A few weeks ago, I wrote a basic overview of the method we use during our critique sessions. Now, I think it's time to go into each section in a little more detail. So, let's start at the very beginning; a very good place to start. Motive.
This part is easily overlooked as silly. It's easy to kind of blow it off and give a slapdash answer. But it is one of the most helpful parts of the method. As a reader, trying to briefly describe the plot and themes can really help you understand the piece. Or show you what you didn't understand. And for the writer, this is where you first get to hear what your readers got out of your piece.
So, the plot is easy. All you have to do is quickly lay out the action of what you just read. You don't have to get into every detail. Just the basic, briefest description is fine. Use bullet points if you like. Just do it as clearly and concisely as you can.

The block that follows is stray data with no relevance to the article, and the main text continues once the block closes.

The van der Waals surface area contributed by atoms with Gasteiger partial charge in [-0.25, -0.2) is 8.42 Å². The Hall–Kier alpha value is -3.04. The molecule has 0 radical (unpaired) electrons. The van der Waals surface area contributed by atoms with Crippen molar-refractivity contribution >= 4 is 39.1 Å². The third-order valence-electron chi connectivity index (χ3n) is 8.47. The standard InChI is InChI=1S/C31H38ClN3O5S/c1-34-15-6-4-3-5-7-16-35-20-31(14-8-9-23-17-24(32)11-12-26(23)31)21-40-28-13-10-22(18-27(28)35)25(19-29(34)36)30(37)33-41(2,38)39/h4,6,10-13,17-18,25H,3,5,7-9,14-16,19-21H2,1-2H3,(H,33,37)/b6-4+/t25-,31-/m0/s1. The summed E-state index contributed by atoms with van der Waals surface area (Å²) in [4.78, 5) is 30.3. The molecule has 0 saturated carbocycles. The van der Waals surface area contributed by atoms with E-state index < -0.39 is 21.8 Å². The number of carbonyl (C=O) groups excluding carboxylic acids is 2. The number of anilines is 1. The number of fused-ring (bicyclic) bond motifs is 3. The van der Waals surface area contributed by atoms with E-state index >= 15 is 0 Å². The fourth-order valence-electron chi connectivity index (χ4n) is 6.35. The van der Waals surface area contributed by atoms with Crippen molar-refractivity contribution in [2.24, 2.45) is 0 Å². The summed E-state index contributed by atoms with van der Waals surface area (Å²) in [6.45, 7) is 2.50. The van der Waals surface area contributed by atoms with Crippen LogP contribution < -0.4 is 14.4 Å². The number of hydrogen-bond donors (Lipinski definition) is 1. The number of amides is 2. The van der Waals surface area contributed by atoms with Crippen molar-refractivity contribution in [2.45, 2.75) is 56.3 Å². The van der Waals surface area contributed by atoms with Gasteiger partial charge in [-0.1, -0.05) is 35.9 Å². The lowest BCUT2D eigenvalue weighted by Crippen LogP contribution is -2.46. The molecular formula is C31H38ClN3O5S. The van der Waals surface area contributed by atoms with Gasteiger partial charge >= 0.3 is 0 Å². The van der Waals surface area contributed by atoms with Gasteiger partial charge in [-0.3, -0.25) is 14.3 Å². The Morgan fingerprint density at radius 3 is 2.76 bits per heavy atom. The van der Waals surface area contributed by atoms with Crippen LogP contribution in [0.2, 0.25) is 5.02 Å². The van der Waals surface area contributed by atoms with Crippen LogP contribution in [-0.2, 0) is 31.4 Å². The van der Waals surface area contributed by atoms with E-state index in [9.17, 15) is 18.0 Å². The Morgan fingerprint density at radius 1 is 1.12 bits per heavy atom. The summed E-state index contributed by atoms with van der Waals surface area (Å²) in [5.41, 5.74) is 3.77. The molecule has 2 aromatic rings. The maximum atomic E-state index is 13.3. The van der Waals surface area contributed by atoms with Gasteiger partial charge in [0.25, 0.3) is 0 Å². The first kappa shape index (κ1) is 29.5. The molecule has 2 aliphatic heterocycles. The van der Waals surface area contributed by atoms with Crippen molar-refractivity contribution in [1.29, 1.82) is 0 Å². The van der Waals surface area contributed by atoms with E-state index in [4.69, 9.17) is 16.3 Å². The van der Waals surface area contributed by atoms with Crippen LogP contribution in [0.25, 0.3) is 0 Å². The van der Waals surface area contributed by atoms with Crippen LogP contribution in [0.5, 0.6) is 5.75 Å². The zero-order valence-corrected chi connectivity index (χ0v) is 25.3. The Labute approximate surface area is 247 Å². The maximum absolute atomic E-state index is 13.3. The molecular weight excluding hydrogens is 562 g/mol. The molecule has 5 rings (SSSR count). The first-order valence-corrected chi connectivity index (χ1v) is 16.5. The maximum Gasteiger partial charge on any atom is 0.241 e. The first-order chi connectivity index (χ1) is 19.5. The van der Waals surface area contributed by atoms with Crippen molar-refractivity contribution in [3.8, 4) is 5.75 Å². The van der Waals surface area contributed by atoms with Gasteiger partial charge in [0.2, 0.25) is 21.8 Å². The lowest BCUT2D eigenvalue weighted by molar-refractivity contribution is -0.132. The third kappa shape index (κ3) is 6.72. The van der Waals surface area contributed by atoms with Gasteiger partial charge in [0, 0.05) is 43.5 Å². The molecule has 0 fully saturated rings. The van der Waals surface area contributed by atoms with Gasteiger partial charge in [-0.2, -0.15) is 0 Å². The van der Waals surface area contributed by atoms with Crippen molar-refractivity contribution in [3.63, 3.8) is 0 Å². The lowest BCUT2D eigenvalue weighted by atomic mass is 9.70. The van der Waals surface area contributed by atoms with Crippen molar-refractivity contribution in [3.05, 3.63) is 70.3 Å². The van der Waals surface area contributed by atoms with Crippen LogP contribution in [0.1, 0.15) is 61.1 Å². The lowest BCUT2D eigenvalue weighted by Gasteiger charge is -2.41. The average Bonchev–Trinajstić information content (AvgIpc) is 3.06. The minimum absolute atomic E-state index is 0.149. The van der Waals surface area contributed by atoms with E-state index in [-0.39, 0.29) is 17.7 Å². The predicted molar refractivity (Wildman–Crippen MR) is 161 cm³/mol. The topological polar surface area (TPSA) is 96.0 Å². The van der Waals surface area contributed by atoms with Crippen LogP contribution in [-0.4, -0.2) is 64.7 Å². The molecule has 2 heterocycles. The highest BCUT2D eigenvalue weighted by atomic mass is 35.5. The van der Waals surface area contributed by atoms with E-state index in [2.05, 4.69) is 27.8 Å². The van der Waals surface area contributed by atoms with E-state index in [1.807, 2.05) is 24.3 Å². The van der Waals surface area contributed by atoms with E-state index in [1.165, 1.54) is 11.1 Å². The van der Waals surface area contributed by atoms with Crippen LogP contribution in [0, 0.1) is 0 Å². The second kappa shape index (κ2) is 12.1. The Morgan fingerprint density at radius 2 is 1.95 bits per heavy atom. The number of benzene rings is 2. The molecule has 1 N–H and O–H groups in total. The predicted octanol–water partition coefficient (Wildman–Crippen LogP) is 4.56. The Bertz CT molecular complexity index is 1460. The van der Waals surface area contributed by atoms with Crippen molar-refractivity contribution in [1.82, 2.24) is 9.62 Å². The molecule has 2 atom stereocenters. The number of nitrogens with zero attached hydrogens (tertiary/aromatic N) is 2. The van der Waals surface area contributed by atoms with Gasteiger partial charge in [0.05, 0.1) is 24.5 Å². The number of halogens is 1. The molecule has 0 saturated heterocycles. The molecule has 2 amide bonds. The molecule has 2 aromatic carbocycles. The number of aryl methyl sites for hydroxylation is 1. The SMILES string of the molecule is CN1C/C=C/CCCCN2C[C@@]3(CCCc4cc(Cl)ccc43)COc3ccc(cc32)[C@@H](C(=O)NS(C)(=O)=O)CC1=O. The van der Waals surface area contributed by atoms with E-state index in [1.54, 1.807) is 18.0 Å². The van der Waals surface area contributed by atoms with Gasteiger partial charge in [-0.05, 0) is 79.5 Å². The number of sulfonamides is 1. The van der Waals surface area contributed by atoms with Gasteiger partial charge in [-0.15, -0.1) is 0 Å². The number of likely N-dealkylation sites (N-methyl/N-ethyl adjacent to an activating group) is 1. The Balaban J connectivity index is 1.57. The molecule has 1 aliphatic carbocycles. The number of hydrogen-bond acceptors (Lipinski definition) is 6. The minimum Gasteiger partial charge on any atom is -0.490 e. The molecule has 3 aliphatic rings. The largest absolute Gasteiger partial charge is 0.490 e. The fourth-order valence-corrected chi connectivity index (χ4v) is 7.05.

The themes can be a little... harder. Each reader might find something different and that's fine. There is no right answer. Or wrong answer, for that matter. It's just what you see.
The trick here is to not give an opinion. At this point, your job as a reader is to simply state what you see without saying whether you like it or not. At this point, we are still in the judgment free zone.
As a writer, your only job at this point is to listen. Hear what your readers are telling you. Don't argue with them. Just. Listen. If you have questions, jot them down and ask them later, during the author question period. But for now, just listen.
Tune in next week for more on M.O.